Who will rock the boat?

| Wednesday, June 15th, 2011 | 1 Comment »

This blog is about how people who have control over a building situation can achieve ada accommodations. So we are very heavy on focusing with the end result of what is a long process in construction and design.

We talk much about the requirements of the code, interpretations and the law for disabled access. But in the pursuit of cost effective reasonable accommodations, we shouldn’t lose sight of what disabled access is for. With the focus on cost, business doesn’t always make the best of what is world populated by humans with human need.

Quoting Mia on her latest blog: Cant rock the boat hell if we have to well sink it

Over the life of this blog ,it has been my intention to shine a light on any person or group who takes money or gets kudos for being advocates and angels for the disabled community but in reality are more the problem than the cure.

The reality of the code is that there are people who need those requirements. The requirements of the code here in the United States have been the result of years of study through the access-board, and represent the best cost-benefit analysis that government can offer between minimum cost and maximum benefit.

So while this entry isn’t so much about specific numbers here, I do want to remind you all, before we get back to our normal stream of access tips that the end result of any disabled compliance needs to be of benefit to the people who would use it. Another quote:

Another example, a internist who proclaims she is disabled friendly with full access and expert at all medical problems pertaining to life in a wheelchair, we arrive her doorways are too small for chairs her toilet door has a 14 inch step and she proclaims that I shouldn’t complain and be thankful for what ever i get? Folks it’s bad when doctors or advocates are taking government money or worse taking ours and they know nothing or even worse they don’t give a damn, but I have started to receive notes from parents telling me not to rock the boat, they’ll put up with second best the doctor is “really nice” he is incompetent but nice? If parents don’t stand and yell ”hell no” who will? The kid in the chair can’t stand at all, a baby with cerebal palsy can’t scream help. We cannot tolerate incompetence, were not fixing a car that can have the engine replaced, its our life, it’s the life of our children. If these so called experts don’t know a damn thing i dont care if they can put on puppet shows, let them do them for someone else but their not getting their incompetent hands on our most precious posessions our loved ones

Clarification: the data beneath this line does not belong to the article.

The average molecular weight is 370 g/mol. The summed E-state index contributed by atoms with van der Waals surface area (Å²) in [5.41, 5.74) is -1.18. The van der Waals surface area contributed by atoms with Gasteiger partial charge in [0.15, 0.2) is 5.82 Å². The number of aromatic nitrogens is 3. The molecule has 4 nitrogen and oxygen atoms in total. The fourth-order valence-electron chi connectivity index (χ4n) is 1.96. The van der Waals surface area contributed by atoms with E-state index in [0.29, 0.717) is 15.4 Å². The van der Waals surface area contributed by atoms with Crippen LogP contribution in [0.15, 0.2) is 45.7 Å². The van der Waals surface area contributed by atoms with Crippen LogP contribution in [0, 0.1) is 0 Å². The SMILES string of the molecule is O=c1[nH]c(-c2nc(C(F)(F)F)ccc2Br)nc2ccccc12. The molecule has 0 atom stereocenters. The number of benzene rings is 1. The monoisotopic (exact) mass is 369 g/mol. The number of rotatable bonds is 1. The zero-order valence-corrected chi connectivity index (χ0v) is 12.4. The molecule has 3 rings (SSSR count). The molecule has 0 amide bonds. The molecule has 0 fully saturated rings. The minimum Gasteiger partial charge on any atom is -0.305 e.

Mia’s writings aren’t for everyone, as there’s plenty of strong emotion in there — and no wonder — considering how misunderstood disabled access is! We’ve heard the horror stories of individuals who go up and down streets suing businesses for disabled access — now while Mia and the millions of others like her (who are disabled and angry) don’t do this — only a handful do — you do begin to get a sense of where this frustration can lead to in the hands of a few explosive individuals.

If you want to understand more from her point of view, that of your average disabled patron, please take a look at her blog Disabled Access Denied. Otherwise, we will return to the regular accessibility tips in the next few days.

One Comment

  1. mia g vayner says:

    Thanks for your kind words yes I get angry, I try to stick to my Buddhist beliefs but one buddhist teaching is” may all the energy from this meal before me benefit all other sentient beings before it benefits me” so when I write I write for those without a voice. The anger is the culmination of the combined arrogance of those with the money to comply but choose not to. Although I will never lower my guard it makes me glad to know that I have another voice through the team at Yours Truly Accessibility . Remeber folks doing the right thing is always cheaper no one was ever indicted for complying with the laws. namaste